What is SSL (Secure Sockets Layer) ?
SSL (Secure Sockets Layer) provides a secure connection between internet browsers and websites, allowing you to transmit private data online. Sites secured with SSL display a padlock in the browsers URL and possibly a green address bar if secured by an EV Certificate.
So what is SSL used for? The SSL protocol is used by millions of e-Business providers to protect their customers, ensuring their online transactions remain confidential. All web pages that expect their visitors to submit confidential data, including credit card details, passwords or any personal information should use encryption. Web browsers can safely interact with secured sites as long as the site's certificate is from a recognized Certificate Authority, such as Comodo.
The internet has spawned new global business opportunities for enterprises conducting online commerce. However, that growth has also attracted fraudsters and cybercriminals who are ready to exploit any opportunity to steal consumer data such as bank account numbers and credit card details. Unless the connection between a client (e.g. internet browser) and a web server is encrypted, then any moderately skilled hacker can easily intercept and read the traffic.
How can I tell when a site uses SSL?
When a digital certificate is installed on a web page, users will see a padlock icon in the browser address bar. When an Extended Validation Certificates is installed on a web site, the address bar will turn green during secure sessions.
Users on sites with SSL Certificates will also see https:// in the address bar
Who Issues SSL Certificates?
SSL certificates are issued by a recognized Certificate Authority (CA) after confirming the identity and ownership of the company applying for the certificate. Certificates issued to a website are chained to what is known as a 'trusted root' certificate, which is owned by the CA. These root certificates are embedded in what is known as the 'certificate store' in popular internet browsers such as Chrome, Firefox and Internet Explorer.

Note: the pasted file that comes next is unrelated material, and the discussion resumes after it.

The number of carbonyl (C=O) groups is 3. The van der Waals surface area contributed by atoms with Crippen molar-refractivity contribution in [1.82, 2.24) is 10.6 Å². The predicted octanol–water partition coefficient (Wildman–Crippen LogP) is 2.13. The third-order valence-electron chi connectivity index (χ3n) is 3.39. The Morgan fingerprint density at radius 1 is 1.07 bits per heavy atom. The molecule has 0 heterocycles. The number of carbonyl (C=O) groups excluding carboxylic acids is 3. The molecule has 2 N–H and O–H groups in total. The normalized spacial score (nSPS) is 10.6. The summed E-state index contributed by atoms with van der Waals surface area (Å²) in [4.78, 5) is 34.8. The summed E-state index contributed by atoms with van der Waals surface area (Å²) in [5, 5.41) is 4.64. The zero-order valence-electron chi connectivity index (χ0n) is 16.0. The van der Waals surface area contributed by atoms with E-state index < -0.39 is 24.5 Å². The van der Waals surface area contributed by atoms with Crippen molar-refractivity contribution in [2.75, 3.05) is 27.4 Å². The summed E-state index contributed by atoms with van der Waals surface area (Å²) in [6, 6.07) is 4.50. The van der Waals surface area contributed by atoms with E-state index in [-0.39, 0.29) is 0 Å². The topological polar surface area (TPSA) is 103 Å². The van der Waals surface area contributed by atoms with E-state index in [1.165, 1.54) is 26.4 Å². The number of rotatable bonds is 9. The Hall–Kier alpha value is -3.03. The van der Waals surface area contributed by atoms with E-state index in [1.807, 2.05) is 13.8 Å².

If a browser encounters a website certificate which chains to a root in its certificate store, then it allows the https connection to proceed. If the browser encounters a certificate which is not chained to a root in its store, then it will warn the end user that the connection is not secure and that they should not submit any confidential information.
What Details are Included in the Certificate?
An SSL certificate is issued to a legally accountable company or individuals and will typically contain the domain name, company name, address, city, state and country. It also contains an issued date and an expiry date and contains details of the CA responsible for issuing the certificate.
How do I Generate Certificate Signing Request?
Creating CSR – A Certificate Signing Request is the first step towards enrolling for a certificate. The exact method you need to use to generate a CSR will depend on your web-server software. To create a CSR, you will typically follow a wizard on your web server software which will ask you to enter domain and identity details such as organization name and address.
How do I Install a Certificate on my Web-Server?
Certificate Installation - The process for installing a certificate depends on your web-server software. Comodo has a range of documentation that explains how to install your certificate on a range of different web-servers.
* IIS Users * Comodo offers a free utility which automates the entire CSR generation and certificate installation processes. It allows you to quickly generate a CSR for your order, easily complete the domain validation process then configure and install your certificate with a single click.Learn More